Journal of Materials Research

Articles

High-pressure, high-temperature sintering of diamond–SiC composites by ball-milled diamond–Si mixtures

J. Qiana1, G. Voronina2, T. W. Zerdaa2, D. Hea3 and Y. Zhaoa3

a1 Department of Physics and Astronomy, TCU, Fort Worth, Texas 76129, and LANSCE, Los Alamos National Laboratory, Los Alamos, New Mexico 87545

a2 Department of Physics and Astronomy, TCU, Fort Worth, Texas 76129

a3 LANSCE, Los Alamos National Laboratory, Los Alamos, New Mexico 87545

Abstract

A new method of sintering diamond-silicon carbide composites is proposed. This method is an alternate to the liquid silicon infiltration technique and is based on simultaneous ball milling of diamond and silicon powder mixtures. Composites with fine-grain diamonds embedded in a diamond–SiC nanocrystalline matrix were sintered from these mixtures. Scanning electron microscopy, x-ray diffraction, and Raman scattering were used to characterize the ball-milled precursors and the sintered composites. It was found that the presence of diamond micron-size particles in the initial powder mixture promotes milling of silicone particles and their transformation into the amorphous state. Mechanical properties of the composites, sintered from mixtures of different ball-milling history at different pressure–temperature conditions, (6 GPa/1400 °C and 8 GPa/2000 °C) were studied.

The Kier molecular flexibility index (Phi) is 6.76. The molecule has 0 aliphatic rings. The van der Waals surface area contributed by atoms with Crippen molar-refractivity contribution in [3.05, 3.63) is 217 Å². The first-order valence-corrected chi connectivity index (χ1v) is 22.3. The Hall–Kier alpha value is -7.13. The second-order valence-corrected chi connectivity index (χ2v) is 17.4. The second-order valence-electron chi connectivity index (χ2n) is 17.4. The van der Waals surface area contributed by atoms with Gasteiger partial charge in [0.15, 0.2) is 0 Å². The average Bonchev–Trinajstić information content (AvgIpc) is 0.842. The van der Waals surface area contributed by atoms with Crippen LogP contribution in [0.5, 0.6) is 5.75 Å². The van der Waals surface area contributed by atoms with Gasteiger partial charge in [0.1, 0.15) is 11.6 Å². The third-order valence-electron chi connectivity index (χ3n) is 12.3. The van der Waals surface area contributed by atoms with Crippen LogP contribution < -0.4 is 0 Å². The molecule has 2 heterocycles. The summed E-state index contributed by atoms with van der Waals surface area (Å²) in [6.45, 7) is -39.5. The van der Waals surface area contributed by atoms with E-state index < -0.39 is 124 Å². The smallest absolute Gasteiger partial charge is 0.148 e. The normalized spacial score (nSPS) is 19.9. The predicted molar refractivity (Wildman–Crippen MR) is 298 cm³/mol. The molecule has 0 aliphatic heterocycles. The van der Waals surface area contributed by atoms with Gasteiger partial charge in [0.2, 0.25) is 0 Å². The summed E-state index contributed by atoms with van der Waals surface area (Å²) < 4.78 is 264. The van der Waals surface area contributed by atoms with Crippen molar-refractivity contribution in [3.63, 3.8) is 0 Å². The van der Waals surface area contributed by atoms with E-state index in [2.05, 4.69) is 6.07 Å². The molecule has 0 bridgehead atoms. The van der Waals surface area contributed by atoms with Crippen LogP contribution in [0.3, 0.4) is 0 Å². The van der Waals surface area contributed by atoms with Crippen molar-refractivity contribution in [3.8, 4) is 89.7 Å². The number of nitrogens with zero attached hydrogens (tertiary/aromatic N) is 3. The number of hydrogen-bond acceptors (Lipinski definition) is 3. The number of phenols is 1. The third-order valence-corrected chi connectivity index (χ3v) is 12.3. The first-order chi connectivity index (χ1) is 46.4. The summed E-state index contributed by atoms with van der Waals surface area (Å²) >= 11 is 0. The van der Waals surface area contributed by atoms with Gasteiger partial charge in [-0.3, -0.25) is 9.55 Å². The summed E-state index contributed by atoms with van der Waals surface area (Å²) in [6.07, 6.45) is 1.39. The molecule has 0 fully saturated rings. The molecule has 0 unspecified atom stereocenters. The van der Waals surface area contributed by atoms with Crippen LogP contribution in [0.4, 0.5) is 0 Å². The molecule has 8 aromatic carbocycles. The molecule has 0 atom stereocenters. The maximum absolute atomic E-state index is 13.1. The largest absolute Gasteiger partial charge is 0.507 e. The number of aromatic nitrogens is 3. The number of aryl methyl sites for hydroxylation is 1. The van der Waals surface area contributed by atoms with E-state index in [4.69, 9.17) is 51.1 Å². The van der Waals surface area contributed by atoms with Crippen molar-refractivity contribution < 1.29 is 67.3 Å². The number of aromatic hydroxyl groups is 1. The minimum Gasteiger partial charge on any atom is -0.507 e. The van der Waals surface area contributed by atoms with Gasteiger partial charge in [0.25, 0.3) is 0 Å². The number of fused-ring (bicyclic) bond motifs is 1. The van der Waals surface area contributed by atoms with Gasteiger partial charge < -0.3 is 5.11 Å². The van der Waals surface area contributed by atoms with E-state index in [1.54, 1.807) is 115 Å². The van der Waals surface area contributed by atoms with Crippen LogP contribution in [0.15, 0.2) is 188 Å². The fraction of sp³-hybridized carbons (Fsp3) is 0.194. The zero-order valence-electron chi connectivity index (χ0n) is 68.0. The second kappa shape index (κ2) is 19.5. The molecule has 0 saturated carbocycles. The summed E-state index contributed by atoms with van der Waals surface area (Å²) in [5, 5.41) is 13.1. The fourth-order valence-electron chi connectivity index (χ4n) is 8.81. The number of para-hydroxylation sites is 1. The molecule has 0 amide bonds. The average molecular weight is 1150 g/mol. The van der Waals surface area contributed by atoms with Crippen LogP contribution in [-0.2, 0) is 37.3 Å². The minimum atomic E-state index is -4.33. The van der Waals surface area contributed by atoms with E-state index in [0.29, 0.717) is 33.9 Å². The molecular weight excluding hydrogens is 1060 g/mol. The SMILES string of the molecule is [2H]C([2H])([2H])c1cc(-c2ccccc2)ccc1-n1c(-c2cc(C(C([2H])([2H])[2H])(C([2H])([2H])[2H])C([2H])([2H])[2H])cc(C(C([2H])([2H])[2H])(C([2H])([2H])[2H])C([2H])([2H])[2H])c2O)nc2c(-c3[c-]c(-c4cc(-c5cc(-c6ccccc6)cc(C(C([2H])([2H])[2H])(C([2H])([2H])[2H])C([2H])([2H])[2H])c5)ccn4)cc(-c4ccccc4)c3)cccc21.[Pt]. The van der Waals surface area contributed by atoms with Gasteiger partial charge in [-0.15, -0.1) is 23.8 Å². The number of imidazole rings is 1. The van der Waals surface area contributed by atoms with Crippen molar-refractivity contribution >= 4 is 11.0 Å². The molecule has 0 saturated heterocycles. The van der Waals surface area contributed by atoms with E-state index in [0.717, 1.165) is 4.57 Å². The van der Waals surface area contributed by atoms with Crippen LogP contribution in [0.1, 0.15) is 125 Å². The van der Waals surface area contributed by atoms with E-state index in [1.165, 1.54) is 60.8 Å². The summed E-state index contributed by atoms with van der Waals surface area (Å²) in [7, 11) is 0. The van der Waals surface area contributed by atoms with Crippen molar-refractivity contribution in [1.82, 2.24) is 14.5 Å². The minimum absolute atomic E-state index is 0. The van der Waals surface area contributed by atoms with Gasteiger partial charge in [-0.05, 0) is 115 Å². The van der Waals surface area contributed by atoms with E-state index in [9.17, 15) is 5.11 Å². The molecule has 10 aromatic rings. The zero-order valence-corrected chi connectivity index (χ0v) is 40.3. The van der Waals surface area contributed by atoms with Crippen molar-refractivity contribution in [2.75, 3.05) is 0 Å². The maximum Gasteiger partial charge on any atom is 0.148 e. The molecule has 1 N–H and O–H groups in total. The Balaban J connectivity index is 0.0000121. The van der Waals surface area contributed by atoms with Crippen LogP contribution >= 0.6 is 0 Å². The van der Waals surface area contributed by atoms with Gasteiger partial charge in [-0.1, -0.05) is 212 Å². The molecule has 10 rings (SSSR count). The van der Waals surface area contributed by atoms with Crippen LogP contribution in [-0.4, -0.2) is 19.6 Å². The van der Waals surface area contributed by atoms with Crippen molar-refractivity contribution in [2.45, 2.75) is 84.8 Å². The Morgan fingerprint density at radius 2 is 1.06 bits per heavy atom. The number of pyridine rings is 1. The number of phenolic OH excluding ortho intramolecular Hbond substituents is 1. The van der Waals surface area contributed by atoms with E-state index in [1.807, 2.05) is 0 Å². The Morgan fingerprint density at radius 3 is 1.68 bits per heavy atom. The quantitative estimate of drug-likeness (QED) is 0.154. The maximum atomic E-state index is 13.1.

(Received February 08 2002)

(Accepted June 04 2002)

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